Victoria Thornley has said she gave her best performance in the final of the women's single sculls despite narrowly missing out on bronze.
On the final day of action at Sea Forest Waterway at Tokyo 2020, Thornley was pushed into fourth place by Austria's Magdalena Lobnig.
It is Team GB's best finish in any single sculls final at an Olympics, and Thornley confessed she felt bronze was the best she could achieve.
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"You try to stay internal in your own boat but you have an awareness and I was pretty certain going into it that I was racing for bronze today," Thornley told Eurosport's Radzi Chinyanganya after her race.
"I committed to racing for the bronze and I knew the Austrian [Lobnig] would be the one to beat for that.
"She is a fantastic athlete and I have raced her for five years now and we have traded places. She’s got this one."
The result contributed to Great Britain's worst Olympics in rowing since Sydney 2000.
The Men's Eight did manage to win a bronze medal from the final event on the water at this Olympics, but that was one of just two medals Britain managed to win, along with a silver in the men's quadruple sculls.
Ahead of Lobnig and Thornley, New Zealand's Emma Twigg finally took an Olympic medal as she triumphed at her fourth Games.
The twice-retired Twigg had finished fourth in the single sculls at London 2012 and five years ago in Rio de Janeiro.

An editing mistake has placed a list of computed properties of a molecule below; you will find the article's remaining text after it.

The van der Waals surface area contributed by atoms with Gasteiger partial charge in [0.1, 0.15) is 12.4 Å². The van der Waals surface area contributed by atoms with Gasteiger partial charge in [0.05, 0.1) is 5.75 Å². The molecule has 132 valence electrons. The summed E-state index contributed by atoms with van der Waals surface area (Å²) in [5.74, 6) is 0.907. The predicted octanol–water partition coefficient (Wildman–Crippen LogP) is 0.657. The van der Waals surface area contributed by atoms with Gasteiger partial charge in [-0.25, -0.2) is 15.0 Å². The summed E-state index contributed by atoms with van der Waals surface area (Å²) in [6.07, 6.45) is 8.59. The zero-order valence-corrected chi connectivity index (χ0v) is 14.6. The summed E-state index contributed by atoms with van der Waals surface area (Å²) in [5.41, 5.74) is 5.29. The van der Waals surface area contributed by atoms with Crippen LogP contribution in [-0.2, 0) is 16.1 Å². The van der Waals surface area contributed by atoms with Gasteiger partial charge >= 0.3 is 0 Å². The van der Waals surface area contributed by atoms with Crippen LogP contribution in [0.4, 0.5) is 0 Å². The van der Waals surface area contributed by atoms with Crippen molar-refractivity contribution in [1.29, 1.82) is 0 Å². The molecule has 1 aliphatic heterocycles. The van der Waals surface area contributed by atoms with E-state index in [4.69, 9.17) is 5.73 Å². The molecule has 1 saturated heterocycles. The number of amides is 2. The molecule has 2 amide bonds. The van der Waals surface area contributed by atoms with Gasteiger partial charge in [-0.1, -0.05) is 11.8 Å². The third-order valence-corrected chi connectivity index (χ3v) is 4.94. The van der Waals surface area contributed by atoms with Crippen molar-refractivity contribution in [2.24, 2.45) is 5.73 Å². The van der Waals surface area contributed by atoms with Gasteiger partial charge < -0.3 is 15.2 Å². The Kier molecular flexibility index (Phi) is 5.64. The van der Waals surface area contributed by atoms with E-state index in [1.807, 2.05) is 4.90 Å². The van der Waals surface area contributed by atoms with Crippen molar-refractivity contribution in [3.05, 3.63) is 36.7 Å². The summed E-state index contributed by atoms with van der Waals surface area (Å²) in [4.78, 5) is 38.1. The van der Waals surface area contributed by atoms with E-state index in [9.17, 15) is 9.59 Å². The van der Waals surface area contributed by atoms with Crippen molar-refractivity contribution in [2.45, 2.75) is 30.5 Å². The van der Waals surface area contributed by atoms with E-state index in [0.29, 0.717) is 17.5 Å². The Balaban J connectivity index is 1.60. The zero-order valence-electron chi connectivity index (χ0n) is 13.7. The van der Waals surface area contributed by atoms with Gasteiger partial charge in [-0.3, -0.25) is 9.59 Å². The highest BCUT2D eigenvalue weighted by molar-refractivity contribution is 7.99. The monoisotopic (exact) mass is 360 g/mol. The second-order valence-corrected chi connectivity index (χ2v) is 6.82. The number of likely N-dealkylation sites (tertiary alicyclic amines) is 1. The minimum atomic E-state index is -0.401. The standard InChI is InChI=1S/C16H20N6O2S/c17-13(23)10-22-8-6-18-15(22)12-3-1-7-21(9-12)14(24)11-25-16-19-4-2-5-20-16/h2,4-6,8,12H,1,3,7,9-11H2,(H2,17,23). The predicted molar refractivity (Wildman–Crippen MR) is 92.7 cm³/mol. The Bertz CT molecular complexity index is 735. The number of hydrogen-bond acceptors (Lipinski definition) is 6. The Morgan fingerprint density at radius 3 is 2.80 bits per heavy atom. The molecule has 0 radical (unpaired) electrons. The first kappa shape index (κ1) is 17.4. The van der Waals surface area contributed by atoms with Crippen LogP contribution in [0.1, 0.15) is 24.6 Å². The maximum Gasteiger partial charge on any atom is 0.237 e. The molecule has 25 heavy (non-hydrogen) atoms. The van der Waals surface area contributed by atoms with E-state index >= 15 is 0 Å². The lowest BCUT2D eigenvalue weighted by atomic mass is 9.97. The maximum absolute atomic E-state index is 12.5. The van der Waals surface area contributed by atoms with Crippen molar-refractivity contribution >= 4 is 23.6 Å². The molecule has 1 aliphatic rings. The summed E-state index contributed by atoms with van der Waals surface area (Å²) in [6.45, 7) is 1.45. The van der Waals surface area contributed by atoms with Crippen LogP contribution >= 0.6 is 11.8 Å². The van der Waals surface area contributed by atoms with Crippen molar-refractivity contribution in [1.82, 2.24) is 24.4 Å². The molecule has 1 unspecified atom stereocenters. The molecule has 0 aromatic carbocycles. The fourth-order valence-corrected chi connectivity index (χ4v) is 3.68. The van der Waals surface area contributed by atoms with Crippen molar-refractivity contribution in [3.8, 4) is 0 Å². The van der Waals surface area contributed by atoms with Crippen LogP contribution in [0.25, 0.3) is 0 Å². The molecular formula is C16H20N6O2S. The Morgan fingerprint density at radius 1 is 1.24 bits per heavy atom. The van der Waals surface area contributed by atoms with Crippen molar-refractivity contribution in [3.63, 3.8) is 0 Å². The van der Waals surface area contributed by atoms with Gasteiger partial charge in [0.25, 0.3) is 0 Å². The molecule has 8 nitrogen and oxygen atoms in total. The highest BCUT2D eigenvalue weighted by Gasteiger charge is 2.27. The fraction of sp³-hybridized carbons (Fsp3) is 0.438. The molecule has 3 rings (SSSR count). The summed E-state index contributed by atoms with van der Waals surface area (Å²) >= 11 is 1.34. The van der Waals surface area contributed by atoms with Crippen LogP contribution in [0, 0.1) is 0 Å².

TOKYO, JAPAN - JULY 30: Victoria Thornley of Team Great Britain reacts after coming in fourth during the Women's Single Sculls Final A on day seven of the Tokyo 2020 Olympic Games at Sea Forest Waterway on July 30, 2021 in Tokyo, Japan. (Photo by Naomi Ba

Image credit: Getty Images

Thornley, meanwhile, felt she gave it her all in pursuit of a medal, but wondered if she perhaps misjudged her own race tactics.
“I gave it my all but in the end there wasn’t much more I could do," explained the 33-year-old,
"I haven’t had a chance to think about it massively but I’m wondering if I could have maybe not let the race get too much ahead in the first half but I trusted my second half strength and I did come back up.
"I think I went a tad too early. That last 100 metres, I think I lost it there.
"That was the most I had today and that was good enough for fourth place. It is a hard place to come, but it’s what I could do today."

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